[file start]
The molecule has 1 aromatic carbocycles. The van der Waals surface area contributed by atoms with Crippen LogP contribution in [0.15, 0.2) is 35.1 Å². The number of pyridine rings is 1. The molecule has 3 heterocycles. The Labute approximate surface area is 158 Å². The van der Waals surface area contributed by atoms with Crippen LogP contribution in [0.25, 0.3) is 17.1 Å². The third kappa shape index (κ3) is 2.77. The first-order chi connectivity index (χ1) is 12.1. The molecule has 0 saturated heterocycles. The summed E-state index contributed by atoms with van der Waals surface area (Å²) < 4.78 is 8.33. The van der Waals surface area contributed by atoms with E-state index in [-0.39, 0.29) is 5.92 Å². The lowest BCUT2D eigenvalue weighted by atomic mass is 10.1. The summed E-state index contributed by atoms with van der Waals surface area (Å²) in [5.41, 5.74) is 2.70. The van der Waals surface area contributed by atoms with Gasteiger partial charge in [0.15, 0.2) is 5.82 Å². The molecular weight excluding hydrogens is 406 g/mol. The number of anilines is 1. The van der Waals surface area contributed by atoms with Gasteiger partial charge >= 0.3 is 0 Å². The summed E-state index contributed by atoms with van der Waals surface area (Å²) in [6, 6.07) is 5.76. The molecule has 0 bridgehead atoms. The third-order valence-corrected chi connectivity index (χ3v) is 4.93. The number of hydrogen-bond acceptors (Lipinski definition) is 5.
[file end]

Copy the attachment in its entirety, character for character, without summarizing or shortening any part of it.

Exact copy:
The molecule has 1 aromatic carbocycles. The van der Waals surface area contributed by atoms with Crippen LogP contribution in [0.15, 0.2) is 35.1 Å². The number of pyridine rings is 1. The molecule has 3 heterocycles. The Labute approximate surface area is 158 Å². The van der Waals surface area contributed by atoms with Crippen LogP contribution in [0.25, 0.3) is 17.1 Å². The third kappa shape index (κ3) is 2.77. The first-order chi connectivity index (χ1) is 12.1. The molecule has 0 saturated heterocycles. The summed E-state index contributed by atoms with van der Waals surface area (Å²) < 4.78 is 8.33. The van der Waals surface area contributed by atoms with E-state index in [-0.39, 0.29) is 5.92 Å². The lowest BCUT2D eigenvalue weighted by atomic mass is 10.1. The summed E-state index contributed by atoms with van der Waals surface area (Å²) in [5.41, 5.74) is 2.70. The van der Waals surface area contributed by atoms with Gasteiger partial charge in [0.15, 0.2) is 5.82 Å². The molecular weight excluding hydrogens is 406 g/mol. The number of anilines is 1. The van der Waals surface area contributed by atoms with Gasteiger partial charge >= 0.3 is 0 Å². The summed E-state index contributed by atoms with van der Waals surface area (Å²) in [6, 6.07) is 5.76. The molecule has 0 bridgehead atoms. The third-order valence-corrected chi connectivity index (χ3v) is 4.93. The number of hydrogen-bond acceptors (Lipinski definition) is 5.